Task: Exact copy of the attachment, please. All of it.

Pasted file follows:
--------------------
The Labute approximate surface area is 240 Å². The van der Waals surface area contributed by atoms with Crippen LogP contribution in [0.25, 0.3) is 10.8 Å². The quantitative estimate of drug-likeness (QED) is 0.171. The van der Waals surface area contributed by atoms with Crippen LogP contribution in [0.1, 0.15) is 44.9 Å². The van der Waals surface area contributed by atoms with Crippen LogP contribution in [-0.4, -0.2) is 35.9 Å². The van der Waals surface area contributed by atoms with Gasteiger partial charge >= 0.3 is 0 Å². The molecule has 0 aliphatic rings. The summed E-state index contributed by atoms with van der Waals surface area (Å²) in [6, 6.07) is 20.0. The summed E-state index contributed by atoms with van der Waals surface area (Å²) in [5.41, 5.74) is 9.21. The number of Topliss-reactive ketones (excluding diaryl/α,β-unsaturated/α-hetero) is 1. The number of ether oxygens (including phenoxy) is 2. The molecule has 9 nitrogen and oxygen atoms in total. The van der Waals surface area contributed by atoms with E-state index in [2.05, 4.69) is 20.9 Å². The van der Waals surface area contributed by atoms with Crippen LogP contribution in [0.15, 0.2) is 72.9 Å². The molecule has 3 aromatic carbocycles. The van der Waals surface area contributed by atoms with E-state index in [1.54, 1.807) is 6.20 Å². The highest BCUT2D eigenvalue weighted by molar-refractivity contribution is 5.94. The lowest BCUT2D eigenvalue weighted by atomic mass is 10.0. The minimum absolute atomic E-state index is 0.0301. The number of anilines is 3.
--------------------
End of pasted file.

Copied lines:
The Labute approximate surface area is 240 Å². The van der Waals surface area contributed by atoms with Crippen LogP contribution in [0.25, 0.3) is 10.8 Å². The quantitative estimate of drug-likeness (QED) is 0.171. The van der Waals surface area contributed by atoms with Crippen LogP contribution in [0.1, 0.15) is 44.9 Å². The van der Waals surface area contributed by atoms with Crippen LogP contribution in [-0.4, -0.2) is 35.9 Å². The van der Waals surface area contributed by atoms with Gasteiger partial charge >= 0.3 is 0 Å². The molecule has 0 aliphatic rings. The summed E-state index contributed by atoms with van der Waals surface area (Å²) in [6, 6.07) is 20.0. The summed E-state index contributed by atoms with van der Waals surface area (Å²) in [5.41, 5.74) is 9.21. The number of Topliss-reactive ketones (excluding diaryl/α,β-unsaturated/α-hetero) is 1. The number of ether oxygens (including phenoxy) is 2. The molecule has 9 nitrogen and oxygen atoms in total. The van der Waals surface area contributed by atoms with E-state index in [2.05, 4.69) is 20.9 Å². The van der Waals surface area contributed by atoms with Crippen LogP contribution in [0.15, 0.2) is 72.9 Å². The molecule has 3 aromatic carbocycles. The van der Waals surface area contributed by atoms with E-state index in [1.54, 1.807) is 6.20 Å². The highest BCUT2D eigenvalue weighted by molar-refractivity contribution is 5.94. The lowest BCUT2D eigenvalue weighted by atomic mass is 10.0. The minimum absolute atomic E-state index is 0.0301. The number of anilines is 3.